[tdwg-content] RFC 2119: Re: Public comment on the Darwin Core RDF Guide
Jonathan A Rees
rees at mumble.net
Mon Dec 1 17:19:40 CET 2014
Well, this is just my opinion, so take it for what it is. I think specifications are like contracts, and should (a) talk about realizable, detectable states of affairs, (b) assign responsibility, and (c) give relatively unambiguous conformance criteria, at least in their normative passages (informative is a different matter). 2119 language escalates the tone of any document from collegial to adversarial. Syntactic constraints like "MUST be a string literal in ISO8601 format" are actionable, so they're not too bad, but "the provider SHOULD take care to ensure that the URL does not change over time" is extremely vague and subjective and would be very hard to assess in a dispute. Similarly "MUST plan to implement" - how is that assessed? As good-faith advice these are fine; as a term of a contract they're an invitation to a dispute.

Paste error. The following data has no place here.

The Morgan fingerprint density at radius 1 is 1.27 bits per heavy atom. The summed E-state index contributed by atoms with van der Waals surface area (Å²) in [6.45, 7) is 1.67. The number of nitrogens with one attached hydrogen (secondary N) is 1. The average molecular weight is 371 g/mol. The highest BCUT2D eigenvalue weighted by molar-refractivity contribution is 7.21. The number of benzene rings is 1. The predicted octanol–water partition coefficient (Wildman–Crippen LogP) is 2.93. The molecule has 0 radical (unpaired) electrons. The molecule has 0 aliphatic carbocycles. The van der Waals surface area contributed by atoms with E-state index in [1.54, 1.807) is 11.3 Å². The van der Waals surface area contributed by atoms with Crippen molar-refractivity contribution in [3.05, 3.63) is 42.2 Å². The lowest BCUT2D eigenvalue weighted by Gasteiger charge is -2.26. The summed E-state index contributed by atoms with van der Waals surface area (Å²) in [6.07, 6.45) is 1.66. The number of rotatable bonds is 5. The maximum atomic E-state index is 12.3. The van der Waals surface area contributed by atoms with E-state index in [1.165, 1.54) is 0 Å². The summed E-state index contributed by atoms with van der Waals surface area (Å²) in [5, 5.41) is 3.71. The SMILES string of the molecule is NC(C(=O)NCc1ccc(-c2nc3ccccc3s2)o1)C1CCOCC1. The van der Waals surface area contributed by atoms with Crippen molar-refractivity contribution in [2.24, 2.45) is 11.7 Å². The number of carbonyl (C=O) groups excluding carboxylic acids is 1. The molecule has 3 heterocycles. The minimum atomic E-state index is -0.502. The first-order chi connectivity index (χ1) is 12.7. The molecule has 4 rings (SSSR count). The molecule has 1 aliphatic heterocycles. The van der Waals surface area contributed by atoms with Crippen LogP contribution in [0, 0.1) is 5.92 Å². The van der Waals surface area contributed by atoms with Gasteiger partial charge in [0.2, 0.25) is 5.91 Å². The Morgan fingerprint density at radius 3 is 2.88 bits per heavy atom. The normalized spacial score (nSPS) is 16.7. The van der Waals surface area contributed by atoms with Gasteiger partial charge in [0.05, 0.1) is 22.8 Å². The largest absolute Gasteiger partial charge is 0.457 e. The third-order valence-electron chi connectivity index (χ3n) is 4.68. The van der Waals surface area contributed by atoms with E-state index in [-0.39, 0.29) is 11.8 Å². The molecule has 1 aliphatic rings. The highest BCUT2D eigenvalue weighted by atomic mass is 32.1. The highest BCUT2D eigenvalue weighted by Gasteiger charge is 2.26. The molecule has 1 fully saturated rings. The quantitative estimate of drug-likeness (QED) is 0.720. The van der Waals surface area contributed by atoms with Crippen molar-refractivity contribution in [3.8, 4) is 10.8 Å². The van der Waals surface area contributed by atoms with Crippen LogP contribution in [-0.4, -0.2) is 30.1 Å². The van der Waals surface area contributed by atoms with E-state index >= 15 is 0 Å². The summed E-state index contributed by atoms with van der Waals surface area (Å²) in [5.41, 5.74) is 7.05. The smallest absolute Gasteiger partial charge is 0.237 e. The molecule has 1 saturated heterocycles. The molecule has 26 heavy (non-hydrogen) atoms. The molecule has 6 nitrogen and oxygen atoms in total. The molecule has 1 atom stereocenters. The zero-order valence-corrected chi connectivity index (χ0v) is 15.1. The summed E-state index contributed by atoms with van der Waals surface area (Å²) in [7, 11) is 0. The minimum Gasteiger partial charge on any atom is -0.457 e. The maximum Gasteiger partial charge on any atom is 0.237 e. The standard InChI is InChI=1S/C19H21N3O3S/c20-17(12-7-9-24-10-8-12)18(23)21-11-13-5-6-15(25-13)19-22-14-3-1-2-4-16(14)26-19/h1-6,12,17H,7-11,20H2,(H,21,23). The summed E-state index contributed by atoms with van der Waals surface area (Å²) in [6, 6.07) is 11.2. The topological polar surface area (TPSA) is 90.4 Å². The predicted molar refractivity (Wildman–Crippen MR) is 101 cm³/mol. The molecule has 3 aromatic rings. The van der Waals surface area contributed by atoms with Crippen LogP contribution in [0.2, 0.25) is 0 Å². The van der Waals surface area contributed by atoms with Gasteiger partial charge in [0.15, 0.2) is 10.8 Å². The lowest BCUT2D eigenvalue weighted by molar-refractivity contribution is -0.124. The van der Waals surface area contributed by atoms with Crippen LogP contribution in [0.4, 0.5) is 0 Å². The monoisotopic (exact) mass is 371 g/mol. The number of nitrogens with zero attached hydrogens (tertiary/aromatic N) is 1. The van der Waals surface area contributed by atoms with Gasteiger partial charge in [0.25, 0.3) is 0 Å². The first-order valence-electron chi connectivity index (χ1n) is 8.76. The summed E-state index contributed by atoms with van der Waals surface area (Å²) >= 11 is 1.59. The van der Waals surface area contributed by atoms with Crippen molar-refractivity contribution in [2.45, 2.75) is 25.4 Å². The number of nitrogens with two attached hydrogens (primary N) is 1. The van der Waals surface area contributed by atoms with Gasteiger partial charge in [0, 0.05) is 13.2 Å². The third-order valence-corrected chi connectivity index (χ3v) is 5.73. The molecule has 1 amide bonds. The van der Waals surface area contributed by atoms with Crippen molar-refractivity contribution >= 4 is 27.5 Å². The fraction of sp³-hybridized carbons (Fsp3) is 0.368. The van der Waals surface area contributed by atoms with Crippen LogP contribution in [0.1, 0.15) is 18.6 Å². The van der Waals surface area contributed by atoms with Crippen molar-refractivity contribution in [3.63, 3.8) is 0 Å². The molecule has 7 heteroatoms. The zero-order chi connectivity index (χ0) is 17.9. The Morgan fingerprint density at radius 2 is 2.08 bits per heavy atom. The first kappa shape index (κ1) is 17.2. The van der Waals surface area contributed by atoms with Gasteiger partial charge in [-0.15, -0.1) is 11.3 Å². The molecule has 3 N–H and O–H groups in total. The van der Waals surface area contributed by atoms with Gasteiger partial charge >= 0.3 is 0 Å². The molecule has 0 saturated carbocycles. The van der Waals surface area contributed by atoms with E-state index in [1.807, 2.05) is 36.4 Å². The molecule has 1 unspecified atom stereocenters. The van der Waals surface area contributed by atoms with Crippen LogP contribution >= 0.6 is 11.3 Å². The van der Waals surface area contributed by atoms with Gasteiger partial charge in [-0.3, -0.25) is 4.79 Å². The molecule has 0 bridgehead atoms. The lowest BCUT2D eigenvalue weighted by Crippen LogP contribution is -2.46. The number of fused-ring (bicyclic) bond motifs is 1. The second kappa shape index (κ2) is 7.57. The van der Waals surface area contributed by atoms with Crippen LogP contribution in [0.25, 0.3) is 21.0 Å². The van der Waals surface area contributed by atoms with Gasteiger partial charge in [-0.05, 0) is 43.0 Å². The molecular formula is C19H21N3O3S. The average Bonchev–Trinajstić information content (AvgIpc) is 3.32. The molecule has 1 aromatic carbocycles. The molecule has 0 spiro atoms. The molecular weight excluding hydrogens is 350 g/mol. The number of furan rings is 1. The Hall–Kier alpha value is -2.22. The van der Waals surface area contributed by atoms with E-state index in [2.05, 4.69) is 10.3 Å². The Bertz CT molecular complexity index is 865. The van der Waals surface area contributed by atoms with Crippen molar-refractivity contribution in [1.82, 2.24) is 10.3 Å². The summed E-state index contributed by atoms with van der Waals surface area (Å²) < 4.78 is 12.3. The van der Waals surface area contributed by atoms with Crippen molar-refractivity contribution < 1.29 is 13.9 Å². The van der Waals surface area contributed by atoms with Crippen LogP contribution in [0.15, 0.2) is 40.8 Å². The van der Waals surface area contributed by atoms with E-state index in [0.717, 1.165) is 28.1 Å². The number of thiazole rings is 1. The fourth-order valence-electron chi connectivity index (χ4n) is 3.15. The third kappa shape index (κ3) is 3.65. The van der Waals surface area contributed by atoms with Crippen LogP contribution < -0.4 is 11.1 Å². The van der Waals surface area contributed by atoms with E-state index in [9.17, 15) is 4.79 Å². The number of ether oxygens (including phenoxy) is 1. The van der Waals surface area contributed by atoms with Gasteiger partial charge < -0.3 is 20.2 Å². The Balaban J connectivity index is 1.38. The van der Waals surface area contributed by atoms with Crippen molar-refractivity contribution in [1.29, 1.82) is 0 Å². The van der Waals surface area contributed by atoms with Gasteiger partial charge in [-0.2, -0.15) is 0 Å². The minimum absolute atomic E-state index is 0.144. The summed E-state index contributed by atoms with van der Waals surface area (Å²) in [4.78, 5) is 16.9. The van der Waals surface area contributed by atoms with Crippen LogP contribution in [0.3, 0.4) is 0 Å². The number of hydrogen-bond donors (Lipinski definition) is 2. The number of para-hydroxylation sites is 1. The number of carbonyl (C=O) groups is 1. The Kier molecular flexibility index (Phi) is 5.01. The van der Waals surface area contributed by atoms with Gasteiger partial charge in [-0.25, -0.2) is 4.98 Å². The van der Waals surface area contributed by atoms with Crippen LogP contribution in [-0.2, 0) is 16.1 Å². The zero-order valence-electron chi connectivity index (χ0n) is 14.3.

I looked through several of the documents you listed and they will be great fodder for the critique of vocabulary specifications I'm working on in my spare time. Generally they support my belief that use of 2119 language in vocabulary specifications is gratuitous, distracting, and often wrong.
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